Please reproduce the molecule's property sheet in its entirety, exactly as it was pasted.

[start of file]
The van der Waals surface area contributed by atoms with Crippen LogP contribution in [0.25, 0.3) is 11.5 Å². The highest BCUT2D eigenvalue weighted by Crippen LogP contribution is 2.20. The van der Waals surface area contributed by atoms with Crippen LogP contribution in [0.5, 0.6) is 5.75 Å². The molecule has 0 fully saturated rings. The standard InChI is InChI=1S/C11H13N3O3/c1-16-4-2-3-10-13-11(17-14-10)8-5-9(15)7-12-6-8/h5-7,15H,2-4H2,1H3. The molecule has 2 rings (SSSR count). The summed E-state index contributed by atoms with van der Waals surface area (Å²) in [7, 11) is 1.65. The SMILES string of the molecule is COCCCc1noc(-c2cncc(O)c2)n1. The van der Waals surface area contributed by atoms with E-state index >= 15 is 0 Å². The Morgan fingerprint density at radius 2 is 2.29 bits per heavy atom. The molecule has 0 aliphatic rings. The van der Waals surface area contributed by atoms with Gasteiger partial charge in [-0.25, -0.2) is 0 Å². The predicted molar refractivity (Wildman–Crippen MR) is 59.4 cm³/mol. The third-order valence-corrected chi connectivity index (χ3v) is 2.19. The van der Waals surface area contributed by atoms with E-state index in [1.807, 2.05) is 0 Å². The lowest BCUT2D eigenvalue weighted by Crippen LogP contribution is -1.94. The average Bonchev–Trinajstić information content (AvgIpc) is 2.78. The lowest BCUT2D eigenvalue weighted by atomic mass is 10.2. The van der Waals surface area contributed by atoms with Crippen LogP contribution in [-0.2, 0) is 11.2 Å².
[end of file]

The van der Waals surface area contributed by atoms with Crippen LogP contribution in [0.25, 0.3) is 11.5 Å². The highest BCUT2D eigenvalue weighted by Crippen LogP contribution is 2.20. The van der Waals surface area contributed by atoms with Crippen LogP contribution in [0.5, 0.6) is 5.75 Å². The molecule has 0 fully saturated rings. The standard InChI is InChI=1S/C11H13N3O3/c1-16-4-2-3-10-13-11(17-14-10)8-5-9(15)7-12-6-8/h5-7,15H,2-4H2,1H3. The molecule has 2 rings (SSSR count). The summed E-state index contributed by atoms with van der Waals surface area (Å²) in [7, 11) is 1.65. The SMILES string of the molecule is COCCCc1noc(-c2cncc(O)c2)n1. The van der Waals surface area contributed by atoms with E-state index >= 15 is 0 Å². The Morgan fingerprint density at radius 2 is 2.29 bits per heavy atom. The molecule has 0 aliphatic rings. The van der Waals surface area contributed by atoms with Gasteiger partial charge in [-0.25, -0.2) is 0 Å². The predicted molar refractivity (Wildman–Crippen MR) is 59.4 cm³/mol. The third-order valence-corrected chi connectivity index (χ3v) is 2.19. The van der Waals surface area contributed by atoms with E-state index in [1.807, 2.05) is 0 Å². The lowest BCUT2D eigenvalue weighted by Crippen LogP contribution is -1.94. The average Bonchev–Trinajstić information content (AvgIpc) is 2.78. The lowest BCUT2D eigenvalue weighted by atomic mass is 10.2. The van der Waals surface area contributed by atoms with Crippen LogP contribution in [-0.2, 0) is 11.2 Å².